BARBARA STORZ | SPECIAL TO THE MONITOR
Plants and crops depend on bees and pollinators to reproduce. So pollinators should be an important part of every garden. South Texas has an abundance of plant species that will support such pollinators as bees.
The following plants are three very versatile shrubs, or small trees, that can be found at local nurseries and at some of our nature centers:
>> Tamaulipan fiddlewood, or Negrito (Citherexylum berlandieri) is one of my favorite plants. It can be shaped as a small tree or left as a tall, dense shrub. It usually reaches 6 to 10 feet in height and has clusters of tiny white flowers that begin in February and are present through the summer. The flowers are followed by clusters of bright orange fruit that turns black as it ripens. Fiddlewood responds well to trimming so you can have a grouping of little “trees” or trim it as a dense hedge, capable of hiding most anything up to about 6 feet. Fiddlewood provides nectar for insects and berries for the birds.
>> Texas Baby-Bonnets (Coursetia axillaris) are a lovely South Texas, thornless native shrub. Again, it can be trimmed as a small tree, or left to its natural, dense shrub. It is commonly found at 6 to 8 feet in height and about 6 feet wide. Branches are filled with tiny pink, “baby-bonnet,” shaped flowers. This plant is a favorite of bees. It will tolerate partial shade and requires well drained soil. Baby bonnets are in bloom right now in the Rio Grande Valley and will bloom again in early fall.
>> Texas Kidneywood, or Vara Dulce (Eysenhardtia texana) is also a dense large shrub with clusters of fragrant white flowers. It reaches heights of 6 to 10 feet and will bloom after a rain. Kidneywood is also thornless, will tolerate partial shade, and grows quickly. Before purchasing, you may like to visit one of our birding centers or state parks and smell its flower, as some folks do not like its distinctive aroma. This is a favorite of bees and butterflies.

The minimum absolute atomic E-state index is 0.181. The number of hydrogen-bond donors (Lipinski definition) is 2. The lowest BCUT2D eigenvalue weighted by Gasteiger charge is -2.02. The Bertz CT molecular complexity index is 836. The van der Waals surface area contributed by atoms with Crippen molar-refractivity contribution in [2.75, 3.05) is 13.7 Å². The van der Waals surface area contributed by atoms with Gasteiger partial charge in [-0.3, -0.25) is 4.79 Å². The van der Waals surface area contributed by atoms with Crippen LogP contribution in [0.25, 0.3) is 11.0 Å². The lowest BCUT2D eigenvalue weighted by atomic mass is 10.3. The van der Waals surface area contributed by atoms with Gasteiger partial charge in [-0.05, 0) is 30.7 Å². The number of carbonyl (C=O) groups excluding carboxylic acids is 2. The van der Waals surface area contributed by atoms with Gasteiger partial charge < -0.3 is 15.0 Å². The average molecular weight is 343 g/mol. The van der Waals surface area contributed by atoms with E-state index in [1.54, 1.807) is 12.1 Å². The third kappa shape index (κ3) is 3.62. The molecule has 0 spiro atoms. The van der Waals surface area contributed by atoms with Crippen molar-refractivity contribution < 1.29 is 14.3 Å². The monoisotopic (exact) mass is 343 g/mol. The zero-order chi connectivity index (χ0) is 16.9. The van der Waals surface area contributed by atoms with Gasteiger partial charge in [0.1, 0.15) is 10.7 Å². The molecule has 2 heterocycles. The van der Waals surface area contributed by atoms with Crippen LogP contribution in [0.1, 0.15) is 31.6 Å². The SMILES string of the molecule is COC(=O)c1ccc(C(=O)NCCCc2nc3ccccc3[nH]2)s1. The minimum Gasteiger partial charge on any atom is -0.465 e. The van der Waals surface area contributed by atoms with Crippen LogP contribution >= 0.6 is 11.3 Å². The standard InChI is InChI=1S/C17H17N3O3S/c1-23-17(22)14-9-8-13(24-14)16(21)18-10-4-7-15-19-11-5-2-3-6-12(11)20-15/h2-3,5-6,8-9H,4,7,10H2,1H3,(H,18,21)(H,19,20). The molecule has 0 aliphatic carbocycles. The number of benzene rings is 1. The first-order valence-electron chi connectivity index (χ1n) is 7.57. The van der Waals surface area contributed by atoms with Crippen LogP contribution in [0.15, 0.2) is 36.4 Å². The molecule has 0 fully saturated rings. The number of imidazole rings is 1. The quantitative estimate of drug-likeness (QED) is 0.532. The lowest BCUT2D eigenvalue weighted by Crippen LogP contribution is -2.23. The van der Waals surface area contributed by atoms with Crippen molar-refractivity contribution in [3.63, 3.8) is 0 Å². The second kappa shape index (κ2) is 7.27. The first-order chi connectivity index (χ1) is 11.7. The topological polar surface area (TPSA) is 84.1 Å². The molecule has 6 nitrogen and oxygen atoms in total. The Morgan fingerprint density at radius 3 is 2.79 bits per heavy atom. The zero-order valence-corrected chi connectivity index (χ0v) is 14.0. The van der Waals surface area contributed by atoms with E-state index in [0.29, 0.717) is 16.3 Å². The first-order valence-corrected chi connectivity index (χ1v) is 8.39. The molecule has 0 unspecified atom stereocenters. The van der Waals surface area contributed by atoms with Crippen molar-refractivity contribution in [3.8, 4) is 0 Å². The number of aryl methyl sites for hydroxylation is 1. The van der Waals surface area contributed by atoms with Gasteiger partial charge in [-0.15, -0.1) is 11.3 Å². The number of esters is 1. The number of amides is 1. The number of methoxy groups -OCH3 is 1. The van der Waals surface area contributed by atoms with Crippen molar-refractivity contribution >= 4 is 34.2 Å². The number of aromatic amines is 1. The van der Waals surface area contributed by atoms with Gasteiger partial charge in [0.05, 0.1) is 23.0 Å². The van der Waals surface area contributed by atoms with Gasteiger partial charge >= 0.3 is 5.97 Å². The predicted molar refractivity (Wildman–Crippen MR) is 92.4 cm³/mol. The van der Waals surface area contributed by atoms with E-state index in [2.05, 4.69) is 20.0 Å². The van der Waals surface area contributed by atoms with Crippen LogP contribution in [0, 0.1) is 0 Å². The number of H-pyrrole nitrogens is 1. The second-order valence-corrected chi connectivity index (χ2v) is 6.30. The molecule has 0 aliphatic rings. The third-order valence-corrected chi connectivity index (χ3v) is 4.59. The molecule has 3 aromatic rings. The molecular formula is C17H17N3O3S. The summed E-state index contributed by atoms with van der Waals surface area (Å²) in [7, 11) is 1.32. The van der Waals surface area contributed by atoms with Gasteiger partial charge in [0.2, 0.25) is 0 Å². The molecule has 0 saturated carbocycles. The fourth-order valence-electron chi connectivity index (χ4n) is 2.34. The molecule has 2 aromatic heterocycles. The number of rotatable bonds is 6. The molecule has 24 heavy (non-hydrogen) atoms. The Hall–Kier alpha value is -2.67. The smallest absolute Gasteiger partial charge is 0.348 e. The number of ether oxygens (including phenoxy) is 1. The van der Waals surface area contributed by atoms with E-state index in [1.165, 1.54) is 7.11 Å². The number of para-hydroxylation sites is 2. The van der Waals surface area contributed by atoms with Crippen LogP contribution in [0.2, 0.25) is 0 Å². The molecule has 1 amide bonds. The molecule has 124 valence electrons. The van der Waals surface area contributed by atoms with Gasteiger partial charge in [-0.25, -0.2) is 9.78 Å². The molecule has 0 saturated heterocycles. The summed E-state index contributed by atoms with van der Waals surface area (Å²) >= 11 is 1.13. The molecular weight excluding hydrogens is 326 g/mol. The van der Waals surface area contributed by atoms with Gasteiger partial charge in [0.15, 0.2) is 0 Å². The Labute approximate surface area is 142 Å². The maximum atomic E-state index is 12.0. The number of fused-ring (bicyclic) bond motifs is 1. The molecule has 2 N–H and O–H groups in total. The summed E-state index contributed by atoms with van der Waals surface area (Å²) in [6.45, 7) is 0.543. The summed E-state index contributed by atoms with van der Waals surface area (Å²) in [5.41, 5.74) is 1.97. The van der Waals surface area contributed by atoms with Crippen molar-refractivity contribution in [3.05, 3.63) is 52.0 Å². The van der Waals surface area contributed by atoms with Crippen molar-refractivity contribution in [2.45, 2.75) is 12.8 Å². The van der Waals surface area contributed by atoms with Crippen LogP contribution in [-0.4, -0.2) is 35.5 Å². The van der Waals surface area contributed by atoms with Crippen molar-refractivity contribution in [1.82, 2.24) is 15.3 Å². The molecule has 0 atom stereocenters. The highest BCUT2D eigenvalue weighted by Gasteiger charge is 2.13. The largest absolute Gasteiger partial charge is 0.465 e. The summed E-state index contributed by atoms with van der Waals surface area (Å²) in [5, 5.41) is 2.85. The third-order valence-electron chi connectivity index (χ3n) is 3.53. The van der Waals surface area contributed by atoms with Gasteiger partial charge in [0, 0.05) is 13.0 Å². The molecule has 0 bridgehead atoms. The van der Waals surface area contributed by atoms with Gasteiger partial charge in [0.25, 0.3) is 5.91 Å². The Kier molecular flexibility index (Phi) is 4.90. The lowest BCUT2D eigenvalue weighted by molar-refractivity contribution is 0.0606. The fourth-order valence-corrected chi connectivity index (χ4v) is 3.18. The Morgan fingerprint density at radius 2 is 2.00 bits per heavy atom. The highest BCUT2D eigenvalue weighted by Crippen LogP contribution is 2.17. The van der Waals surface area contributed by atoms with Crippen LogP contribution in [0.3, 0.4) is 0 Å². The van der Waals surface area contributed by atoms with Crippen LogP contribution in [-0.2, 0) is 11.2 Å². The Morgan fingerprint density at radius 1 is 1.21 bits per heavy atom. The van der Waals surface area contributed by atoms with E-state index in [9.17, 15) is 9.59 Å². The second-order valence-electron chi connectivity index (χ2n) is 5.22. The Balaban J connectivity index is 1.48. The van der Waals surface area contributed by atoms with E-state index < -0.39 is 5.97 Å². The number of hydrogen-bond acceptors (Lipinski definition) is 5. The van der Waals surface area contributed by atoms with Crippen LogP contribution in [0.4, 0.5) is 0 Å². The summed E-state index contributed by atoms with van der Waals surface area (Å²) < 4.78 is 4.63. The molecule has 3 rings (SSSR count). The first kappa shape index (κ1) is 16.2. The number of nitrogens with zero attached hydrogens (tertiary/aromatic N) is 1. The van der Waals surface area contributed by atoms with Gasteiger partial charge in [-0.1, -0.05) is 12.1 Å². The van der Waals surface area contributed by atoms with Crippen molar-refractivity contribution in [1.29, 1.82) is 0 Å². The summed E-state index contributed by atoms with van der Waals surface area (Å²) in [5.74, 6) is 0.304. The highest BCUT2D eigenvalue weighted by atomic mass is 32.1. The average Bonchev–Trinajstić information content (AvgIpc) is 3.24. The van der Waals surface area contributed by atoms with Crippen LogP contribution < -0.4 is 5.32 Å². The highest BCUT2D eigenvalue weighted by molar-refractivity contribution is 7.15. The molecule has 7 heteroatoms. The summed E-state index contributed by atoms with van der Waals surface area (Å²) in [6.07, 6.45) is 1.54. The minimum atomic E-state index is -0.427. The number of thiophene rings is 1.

All three of these plants require little to no maintenance. And, once they are established (about one year after planting), you will find that they are very drought tolerant, requiring irrigation during summer (once or twice a month) and during drought conditions. Both Baby-Bonnets and Kidneywood are in the bean family, so the shrubs do produce small pods that are not a large mess. If you would like more information on these plants, go to the webpage of the Native Plant Project at nativeplantproject.com and click on “Handbooks” and select “shrubs” category. You can also visit the Valley Nature Center in Weslaco or our birding centers to see these plants up close.
Now, go install that bountiful bee garden.
Barbara Storz is a local horticulturist. You can listen to her gardening program at 7 a.m. Saturdays on 710 KURV Radio, or contact her by e-mail at firstname.lastname@example.org.